Monday, February 4, 2019

Book Review: Good Kids, Bad City: A Story of Race and Wrongful Conviction in America by Kyle Swenson

A few years ago my youngest sister moved to Cleveland, which many people find a surprising move. It has a thriving foodie scene, a world-class art museum (where she works), and of course, the Rock and Roll Hall of Fame. However, since The Drew Carey Show, its only media hits tend to be about crime. So when I saw this book was about a wrongful murder conviction in Cleveland, and using that as an extrapolation point from which to look at the issues with the criminal justice and policing systems writ large, I jumped on it.

A sales rep who worked for a money order company was on his rounds of convenience stores, and had an unusually high amount of cash on him. Outside one store, he was jumped, had acid thrown on him, and was shot and killed. Three teens were convicted of the murder on the bases of a sole eyewitness, a small child. Dozens and dozens of other eyewitnesses were there, none of which described these three boys as being on the scene. The boys had alibis. And the kid also was demonstrably not in a position to have seen what happened. And yet, they were convicted.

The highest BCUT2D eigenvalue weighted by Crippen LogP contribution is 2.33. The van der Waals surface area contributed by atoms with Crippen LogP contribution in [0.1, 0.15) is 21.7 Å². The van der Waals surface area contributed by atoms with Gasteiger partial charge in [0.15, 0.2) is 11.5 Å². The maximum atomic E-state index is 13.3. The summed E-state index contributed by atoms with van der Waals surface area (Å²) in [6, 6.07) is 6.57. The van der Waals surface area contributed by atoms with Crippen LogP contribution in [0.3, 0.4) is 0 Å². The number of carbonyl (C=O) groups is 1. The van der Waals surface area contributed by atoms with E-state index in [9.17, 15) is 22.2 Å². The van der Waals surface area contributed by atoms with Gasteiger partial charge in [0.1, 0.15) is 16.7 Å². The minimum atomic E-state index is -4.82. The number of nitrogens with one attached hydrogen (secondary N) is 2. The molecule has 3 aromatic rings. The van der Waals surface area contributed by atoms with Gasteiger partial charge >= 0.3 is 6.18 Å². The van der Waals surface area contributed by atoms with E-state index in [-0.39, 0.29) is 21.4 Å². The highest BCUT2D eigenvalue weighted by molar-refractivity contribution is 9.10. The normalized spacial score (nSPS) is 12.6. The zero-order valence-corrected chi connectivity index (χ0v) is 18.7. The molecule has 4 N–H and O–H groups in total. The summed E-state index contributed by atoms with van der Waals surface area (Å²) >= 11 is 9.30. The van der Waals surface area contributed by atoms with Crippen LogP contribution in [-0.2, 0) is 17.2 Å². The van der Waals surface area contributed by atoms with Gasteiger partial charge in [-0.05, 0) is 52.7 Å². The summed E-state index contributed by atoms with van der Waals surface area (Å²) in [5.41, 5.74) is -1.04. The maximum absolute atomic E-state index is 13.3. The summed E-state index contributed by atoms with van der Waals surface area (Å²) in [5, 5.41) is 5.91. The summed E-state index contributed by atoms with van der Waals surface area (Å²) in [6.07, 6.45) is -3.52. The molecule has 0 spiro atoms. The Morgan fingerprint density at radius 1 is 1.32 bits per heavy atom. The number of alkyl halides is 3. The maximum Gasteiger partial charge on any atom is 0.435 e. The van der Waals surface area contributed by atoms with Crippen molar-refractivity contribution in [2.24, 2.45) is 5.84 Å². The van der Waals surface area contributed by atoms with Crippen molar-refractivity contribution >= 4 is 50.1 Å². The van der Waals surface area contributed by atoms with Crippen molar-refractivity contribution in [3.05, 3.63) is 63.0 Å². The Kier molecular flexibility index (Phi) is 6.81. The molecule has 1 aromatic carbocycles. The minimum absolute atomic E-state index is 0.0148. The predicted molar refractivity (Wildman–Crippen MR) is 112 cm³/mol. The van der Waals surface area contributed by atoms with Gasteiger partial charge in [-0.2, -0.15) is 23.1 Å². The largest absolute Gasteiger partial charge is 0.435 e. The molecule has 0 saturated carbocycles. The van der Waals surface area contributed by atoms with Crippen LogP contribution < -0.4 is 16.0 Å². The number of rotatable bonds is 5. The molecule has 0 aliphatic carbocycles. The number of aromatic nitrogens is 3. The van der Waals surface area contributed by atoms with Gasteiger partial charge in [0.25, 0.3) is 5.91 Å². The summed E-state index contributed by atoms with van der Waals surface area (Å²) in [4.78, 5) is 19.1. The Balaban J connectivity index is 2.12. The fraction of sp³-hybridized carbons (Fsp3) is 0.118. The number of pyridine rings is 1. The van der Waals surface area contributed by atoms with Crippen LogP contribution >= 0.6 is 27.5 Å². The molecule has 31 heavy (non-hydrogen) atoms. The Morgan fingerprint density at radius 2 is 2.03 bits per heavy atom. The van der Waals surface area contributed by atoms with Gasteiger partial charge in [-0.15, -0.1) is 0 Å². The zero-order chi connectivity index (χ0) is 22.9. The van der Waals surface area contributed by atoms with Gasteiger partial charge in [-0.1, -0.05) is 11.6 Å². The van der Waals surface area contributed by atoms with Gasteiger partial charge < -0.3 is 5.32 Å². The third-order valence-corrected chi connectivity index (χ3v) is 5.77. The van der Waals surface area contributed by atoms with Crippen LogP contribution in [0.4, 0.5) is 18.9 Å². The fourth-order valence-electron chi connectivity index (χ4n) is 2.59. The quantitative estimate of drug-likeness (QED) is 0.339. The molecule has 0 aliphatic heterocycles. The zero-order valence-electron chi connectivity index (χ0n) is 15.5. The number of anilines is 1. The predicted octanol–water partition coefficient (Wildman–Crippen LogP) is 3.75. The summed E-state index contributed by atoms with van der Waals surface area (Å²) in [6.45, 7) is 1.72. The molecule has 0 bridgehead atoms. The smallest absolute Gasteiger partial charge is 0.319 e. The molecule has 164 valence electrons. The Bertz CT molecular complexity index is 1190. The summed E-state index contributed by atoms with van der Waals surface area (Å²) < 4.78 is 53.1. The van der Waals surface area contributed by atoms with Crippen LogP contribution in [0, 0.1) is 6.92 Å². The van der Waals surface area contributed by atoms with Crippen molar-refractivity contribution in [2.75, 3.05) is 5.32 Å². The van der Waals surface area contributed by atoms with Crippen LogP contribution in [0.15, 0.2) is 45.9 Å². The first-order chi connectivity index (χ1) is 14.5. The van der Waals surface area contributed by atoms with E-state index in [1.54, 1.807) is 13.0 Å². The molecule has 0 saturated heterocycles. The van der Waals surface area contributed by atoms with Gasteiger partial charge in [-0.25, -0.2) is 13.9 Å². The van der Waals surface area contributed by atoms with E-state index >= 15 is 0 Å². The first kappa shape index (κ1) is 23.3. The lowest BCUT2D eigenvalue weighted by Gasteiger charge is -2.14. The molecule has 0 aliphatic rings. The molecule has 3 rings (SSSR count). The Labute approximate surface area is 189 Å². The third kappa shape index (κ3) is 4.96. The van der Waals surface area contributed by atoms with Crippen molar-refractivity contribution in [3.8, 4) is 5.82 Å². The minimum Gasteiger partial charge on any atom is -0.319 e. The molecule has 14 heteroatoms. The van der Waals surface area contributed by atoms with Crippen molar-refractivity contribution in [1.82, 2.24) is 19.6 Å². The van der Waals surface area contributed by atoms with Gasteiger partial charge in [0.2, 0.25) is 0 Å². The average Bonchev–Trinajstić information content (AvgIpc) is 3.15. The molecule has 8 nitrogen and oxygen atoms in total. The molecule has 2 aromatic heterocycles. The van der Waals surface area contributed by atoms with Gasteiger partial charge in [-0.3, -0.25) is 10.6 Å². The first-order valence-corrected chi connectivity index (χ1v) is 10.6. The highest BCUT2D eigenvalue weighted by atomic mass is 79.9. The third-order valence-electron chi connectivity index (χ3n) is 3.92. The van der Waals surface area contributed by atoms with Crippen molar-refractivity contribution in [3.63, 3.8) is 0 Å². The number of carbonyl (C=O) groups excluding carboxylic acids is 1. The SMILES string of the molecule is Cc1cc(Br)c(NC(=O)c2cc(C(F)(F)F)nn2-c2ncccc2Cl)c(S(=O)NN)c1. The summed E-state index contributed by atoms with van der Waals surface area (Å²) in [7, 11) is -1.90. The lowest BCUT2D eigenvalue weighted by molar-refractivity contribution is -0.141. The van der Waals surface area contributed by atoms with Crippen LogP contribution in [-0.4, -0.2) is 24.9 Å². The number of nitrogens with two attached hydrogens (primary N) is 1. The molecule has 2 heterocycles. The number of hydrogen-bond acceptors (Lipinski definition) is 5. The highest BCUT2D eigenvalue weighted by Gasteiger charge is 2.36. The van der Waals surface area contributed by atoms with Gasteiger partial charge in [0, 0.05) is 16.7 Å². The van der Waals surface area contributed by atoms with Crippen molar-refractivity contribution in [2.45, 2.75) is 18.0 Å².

Almost 40 years later, they were released. Kyle Swenson tells their story. And he tells the story of Cleveland. How a city that was once proudly fully integrated, which scoffed at Jim Crow laws and refused to uphold them, later became one of the most segregated cities in the Midwest, and how its once-vaunted infrastructure and government crumbled at the hands of corruption, mismanagement, and social ills. By the 1970s, African-Americans in the city were pushed into smaller and smaller neighborhoods, which were crumbling and not maintained, but overly policed. And three teens had a very, very bad day which wasn't rectified for decades.

If you are enjoying the current season of Serial, you must read this book. It truly goes hand-in-hand with Sarah Koenig's reporting and Cleveland really isn't a bad city--it's like dozens of other cities across the US. This could have happened anywhere. In fact, stories just like this have happened everywhere. Luckily, these three men were freed. Not all are. And the murderers were never caught.

This book is published by Picador, a division of Macmillan, my employer.

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